July 17, 2017
Dear Chairpersons and Ranking Members of Committee on Appropriations:
I am writing to you on behalf of the Coalition to Protect America’s National Parks. The Coalition is composed of over 1,300 members who are current and former employees of the National Park Service. Our collective experience and these comments reflect nearly 40,000 years of combined service. Our mission is to advocate for all national park areas and effective stewardship of them.
The purpose of this letter is to express our opposition to the House FY18 Interior, Environment, and Related Agencies appropriations bill that includes funding cuts and policy riders that would impact our national parks and their ecosystems. Over the years the budget for our national parks has continued to decline resulting in significant reductions in the parks’ ability to maintain its aging infrastructure, protect and preserve our country’s cultural and natural resources, and to provide visitors with the kind of experience the National Park Service is known for.
Our national parks are more popular than ever and they continue to be an important part of our nation’s economy. National park visitation generated $34.9 billion for the U.S. economy in 2016, a $2.9 billion increase from 2015, and supported 318,000 jobs. Our national parks need and deserve federal resources that support visitors, businesses and the natural and cultural resources. By investing in our parks, Congress is supporting the economies of thousands of communities that surround our parks. Further budget reductions will adversely impact not only the visitors’ experience and add to the deferred maintenance problem, it will impact local businesses. As an example, the Blue Ridge Parkway operates 14 visitor centers along its 469 miles that passes through 29 counties in North Carolina and Virginia. Seasonal employees operate most of these visitor centers. A 1% reduction in the parkway’s budget could eliminate all seasonal positions thus closing many of the visitor centers that not only provide services related to the parkway but also direct visitors to local communities. For an investment of less than $20 million dollars annually in the Parkway, the local economies benefit by some $800 million each year. This example is one of many. While 1% seems like a small adjustment, the 1% is on top of years of reductions and loss of staff.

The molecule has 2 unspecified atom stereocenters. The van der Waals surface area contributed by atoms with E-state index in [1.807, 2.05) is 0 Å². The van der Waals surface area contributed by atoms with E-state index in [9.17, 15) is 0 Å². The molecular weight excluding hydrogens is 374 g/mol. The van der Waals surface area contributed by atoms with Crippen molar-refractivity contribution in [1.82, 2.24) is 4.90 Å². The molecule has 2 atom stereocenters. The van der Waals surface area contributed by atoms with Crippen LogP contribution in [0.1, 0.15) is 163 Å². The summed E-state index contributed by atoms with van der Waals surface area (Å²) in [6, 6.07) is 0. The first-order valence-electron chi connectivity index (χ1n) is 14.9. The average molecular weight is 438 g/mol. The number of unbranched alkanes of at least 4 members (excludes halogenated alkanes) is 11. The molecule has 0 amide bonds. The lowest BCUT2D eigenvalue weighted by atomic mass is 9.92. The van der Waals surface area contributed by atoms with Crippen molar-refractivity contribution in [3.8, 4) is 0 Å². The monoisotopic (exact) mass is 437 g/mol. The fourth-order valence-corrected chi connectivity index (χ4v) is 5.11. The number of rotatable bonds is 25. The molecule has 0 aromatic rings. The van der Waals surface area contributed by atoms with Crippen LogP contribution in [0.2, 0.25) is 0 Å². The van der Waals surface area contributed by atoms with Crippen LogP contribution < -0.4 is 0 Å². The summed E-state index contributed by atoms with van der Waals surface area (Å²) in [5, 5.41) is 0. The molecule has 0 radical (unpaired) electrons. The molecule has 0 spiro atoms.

The Coalition is strongly opposed to the any reduction in park operations in the House Interior bill that would, when combined with unavoidable fixed costs, only make it more difficult for parks to meet their mission to protect resources and serve visitors. In addition, the Coalition is strongly opposed to the decrease of $5 million to the successful Centennial Challenge public- private partnership program, the very kind of partnership program that helps restore and modernize our parks by leveraging public funds. The Service has been encouraged to use partnerships to leverage federal funds and park partners have been responsive. While there are limits to use of partnerships and volunteers, it is certainly not the time to limit public/private- funding opportunities.
The Land and Water Conservation Fund is a critical tool for protecting parks. The Committee is reminded that the LWCF is not only used to buy lands for new parks, it is also used to resolve park issues that have existed for years. Creative methods have been used to maximize the effectiveness of this program and projects are lined up awaiting adequate funds in the LWCF program. Drastic cuts in the amount of funds available will delay execution of many projects and increase costs of these projects over time.
We recognize your ongoing efforts to balance limited resources in a difficult fiscal climate, but our national parks require the necessary federal resources to ensure our parks and the resources within are protected for future generations. Therefore, we are also concerned that the sequester cuts are slated to return. Congress must secure another budget deal to lift nondefense discretionary caps that allow for the investments parks need.
In summary, at a time when visitor demand is at record levels, the House FY18 Interior, Environment, and Related Agencies appropriations bill must not include funding cuts and policy riders that would negatively impact our national parks and their ecosystems. The Congress must maintain or increase funding levels for our national parks in its FY18 spending bill without damaging policy riders that would undermine efforts to safeguard our environment, including our national parks. After years of reductions to the NPS budget through direct cuts and absorption of expenses, there must not be further cuts to the budget of the National Park Service and the Congress must secure another budget deal to halt the sequester cuts scheduled to return next fiscal year.
Chair, Coalition to Protect America’s National Parks (571) 271-1433; email@example.com